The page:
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The Barbarians

Lost Civilizations

We often think of the civilizations of ancient Greece and Rome as discrete incubators of Western culture, places where ideas about everything from government to art to philosophy were free to develop and then be distributed outward into the wider Mediterranean world. But as Peter Bogucki reminds us in this book, Greece and Rome did not develop in isolation. All around them were rural communities who had remarkably different cultures, ones few of us know anything about. Telling the stories of these nearly forgotten people, he offers a long-overdue enrichment of how we think about classical antiquity.
As Bogucki shows, the lands to the north of the Greek and Roman peninsulas were inhabited by non-literate communities that stretched across river valleys, mountains, plains, and shorelines from the Atlantic Ocean in the west to the Ural Mountains in the east. What we know about them is almost exclusively through archeological finds of settlements, offerings, monuments, and burials—but these remnants paint a portrait that is just as compelling as that of the great literate, urban civilizations of this time. Bogucki sketches the development of these groups’ cultures from the Stone Age through the collapse of the Roman Empire in the west, highlighting the increasing complexity of their societal structures, their technological accomplishments, and their distinct cultural practices. He shows that we are still learning much about them, as he examines new historical and archeological discoveries as well as the ways our knowledge about these groups has led to a vibrant tourist industry and even influenced politics. The result is a fascinating account of several nearly vanished cultures and the modern methods that have allowed us to rescue them from historical oblivion.

208 pages | 25 color plates, 25 halftones | 5 1/2 x 8 1/2 | © 2017

Lost Civilizations


History: Ancient and Classical History

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Society for American Archaeology: Popular Book Award

"Bogucki offers a concise and clearly written summary of the archaeology of 'prehistoric' Europe. . . . The focus on less-acknowledged European groups and their numerous complex lifeways serves as a counterpoint to the well-known ancient Greeks and Romans. The introduction in the book is particularly valuable for educating popular readers on the techniques of archaeology and it offers a brief account of its history in Europe. . . . The color photographs in the book were selected with great care and their quality is exceptional. This engaging book comes highly recommended for those who want to learn more about the ancestors of present-day Europeans."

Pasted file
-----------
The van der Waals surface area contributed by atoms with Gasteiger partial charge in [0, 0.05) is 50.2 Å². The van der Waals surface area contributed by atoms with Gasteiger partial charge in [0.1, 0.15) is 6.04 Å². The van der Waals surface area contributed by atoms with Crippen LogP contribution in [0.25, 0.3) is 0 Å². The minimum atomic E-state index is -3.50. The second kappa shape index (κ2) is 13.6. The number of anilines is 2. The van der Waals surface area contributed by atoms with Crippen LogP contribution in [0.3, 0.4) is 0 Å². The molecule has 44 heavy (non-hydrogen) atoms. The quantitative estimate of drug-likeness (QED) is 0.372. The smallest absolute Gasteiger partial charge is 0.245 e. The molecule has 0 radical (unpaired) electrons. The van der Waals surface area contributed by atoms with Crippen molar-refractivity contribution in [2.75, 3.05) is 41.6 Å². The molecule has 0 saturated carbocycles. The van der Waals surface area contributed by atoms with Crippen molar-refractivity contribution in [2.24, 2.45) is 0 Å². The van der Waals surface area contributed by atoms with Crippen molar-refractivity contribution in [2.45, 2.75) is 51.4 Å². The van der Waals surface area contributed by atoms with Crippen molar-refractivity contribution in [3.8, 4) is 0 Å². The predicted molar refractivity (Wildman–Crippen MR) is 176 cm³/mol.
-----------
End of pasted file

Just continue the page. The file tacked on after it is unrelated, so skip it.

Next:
Society for American Archaeology


Archaeological Institute of America: Felicia A. Holton Book Award

"The Vandals did vandalize Rome, but were the barbarians truly barbarous? This is the question asked by Bogucki in his new book The Barbarians, a thought-provoking, highly readable addition to Reaktion’s always interesting Lost Civilizations series."


"A beautifully bound and illustrated work of approachable scholarship . . . ably covering the most significant events in early European history from a learned and always interesting perspective. Bogucki details how the Barbarians played a role equal to that of the classical civilizations in the creation of European culture, and their legacy, while necessarily much harder to trace and define, is every bit as important and lasting as their Mediterranean brethren."

William H. Funk | Ancient History Encyclopedia

"Bogucki successfully shows that the barbarian world was not flat and monolithic, and he sheds light on the development of the barbarian cultures over the centuries as a result of migrations and interactions with other civilizations."

The Historian

"The author’s goal is to present an overview of prehistoric Europe via modern archaeological discoveries, with the major focus on the years between 2000 BCE and 500 CE. Archaeologist Bogucki provides valuable information from the European Stone, Bronze, and Iron ages to balance the biased written records from the hostile Greek and Roman accounts that depict the northern barbarians as violent and depraved subhumans. . . . The author brings an intriguing story of barbarians into the present consciousness via looking at their emerging politics, complex economic and social systems, and evolving, sophisticated culture as evidenced in objective physical remains. . . . Recommended."


"I'm fascinated by barbarians, just as I'm fascinated by Greeks and Romans and Egyptians—though I'm fascinated with the latter because they were literate and we know so much about them. With barbarians the attraction is equal and opposite: they fascinate because they wrote nothing, and we know so little about them. Or rather, what we know must be inferred from the material remains of these prehistoric Europeans. Archaeologist Bogucki is thus an ideal candidate to write a general-interest book about 'barbarians' for the Reaktion Lost Civilizations series. He starts way back."

Tim Morris | lection

“Bogucki takes us on a travel tour of Europe, offering a series of wonderfully written vignettes about sites and situations of the prehistoric past. The Barbarians is an ideal way for students and lay readers alike to enter into the past with ease.”

Ian W. Brown, University of Alabama

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